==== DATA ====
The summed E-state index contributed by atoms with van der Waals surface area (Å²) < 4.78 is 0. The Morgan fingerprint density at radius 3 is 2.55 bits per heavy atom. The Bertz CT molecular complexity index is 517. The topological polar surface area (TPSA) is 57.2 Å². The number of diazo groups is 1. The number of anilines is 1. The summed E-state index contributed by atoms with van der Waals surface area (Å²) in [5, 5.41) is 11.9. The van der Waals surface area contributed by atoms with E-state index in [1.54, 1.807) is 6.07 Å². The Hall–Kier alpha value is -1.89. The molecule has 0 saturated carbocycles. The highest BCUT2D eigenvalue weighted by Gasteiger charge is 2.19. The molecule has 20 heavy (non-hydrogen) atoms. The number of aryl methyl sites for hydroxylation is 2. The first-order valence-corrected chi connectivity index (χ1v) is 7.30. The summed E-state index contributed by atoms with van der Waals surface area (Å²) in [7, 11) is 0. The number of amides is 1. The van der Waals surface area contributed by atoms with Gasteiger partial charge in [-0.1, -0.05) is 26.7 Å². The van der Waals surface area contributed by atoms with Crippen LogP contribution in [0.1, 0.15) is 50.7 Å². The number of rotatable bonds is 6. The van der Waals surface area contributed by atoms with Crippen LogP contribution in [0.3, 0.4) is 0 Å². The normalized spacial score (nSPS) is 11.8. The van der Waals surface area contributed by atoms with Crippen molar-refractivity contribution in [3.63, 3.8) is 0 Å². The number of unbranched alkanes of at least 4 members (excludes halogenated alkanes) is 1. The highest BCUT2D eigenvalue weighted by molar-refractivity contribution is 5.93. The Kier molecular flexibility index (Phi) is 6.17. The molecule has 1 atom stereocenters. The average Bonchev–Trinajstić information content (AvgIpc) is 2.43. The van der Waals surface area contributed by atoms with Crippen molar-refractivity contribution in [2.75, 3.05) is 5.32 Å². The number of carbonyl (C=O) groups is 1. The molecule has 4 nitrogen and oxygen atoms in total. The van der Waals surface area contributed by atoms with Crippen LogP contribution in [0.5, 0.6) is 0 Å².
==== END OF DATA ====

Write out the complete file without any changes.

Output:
The summed E-state index contributed by atoms with van der Waals surface area (Å²) < 4.78 is 0. The Morgan fingerprint density at radius 3 is 2.55 bits per heavy atom. The Bertz CT molecular complexity index is 517. The topological polar surface area (TPSA) is 57.2 Å². The number of diazo groups is 1. The number of anilines is 1. The summed E-state index contributed by atoms with van der Waals surface area (Å²) in [5, 5.41) is 11.9. The van der Waals surface area contributed by atoms with E-state index in [1.54, 1.807) is 6.07 Å². The Hall–Kier alpha value is -1.89. The molecule has 0 saturated carbocycles. The highest BCUT2D eigenvalue weighted by Gasteiger charge is 2.19. The molecule has 20 heavy (non-hydrogen) atoms. The number of aryl methyl sites for hydroxylation is 2. The first-order valence-corrected chi connectivity index (χ1v) is 7.30. The summed E-state index contributed by atoms with van der Waals surface area (Å²) in [7, 11) is 0. The number of amides is 1. The van der Waals surface area contributed by atoms with Gasteiger partial charge in [-0.1, -0.05) is 26.7 Å². The van der Waals surface area contributed by atoms with Crippen LogP contribution in [0.1, 0.15) is 50.7 Å². The number of rotatable bonds is 6. The van der Waals surface area contributed by atoms with Crippen LogP contribution in [0.3, 0.4) is 0 Å². The normalized spacial score (nSPS) is 11.8. The van der Waals surface area contributed by atoms with Crippen molar-refractivity contribution in [3.63, 3.8) is 0 Å². The number of unbranched alkanes of at least 4 members (excludes halogenated alkanes) is 1. The highest BCUT2D eigenvalue weighted by molar-refractivity contribution is 5.93. The Kier molecular flexibility index (Phi) is 6.17. The molecule has 1 atom stereocenters. The average Bonchev–Trinajstić information content (AvgIpc) is 2.43. The van der Waals surface area contributed by atoms with Crippen molar-refractivity contribution in [2.75, 3.05) is 5.32 Å². The number of carbonyl (C=O) groups is 1. The molecule has 4 nitrogen and oxygen atoms in total. The van der Waals surface area contributed by atoms with Crippen LogP contribution in [0.5, 0.6) is 0 Å².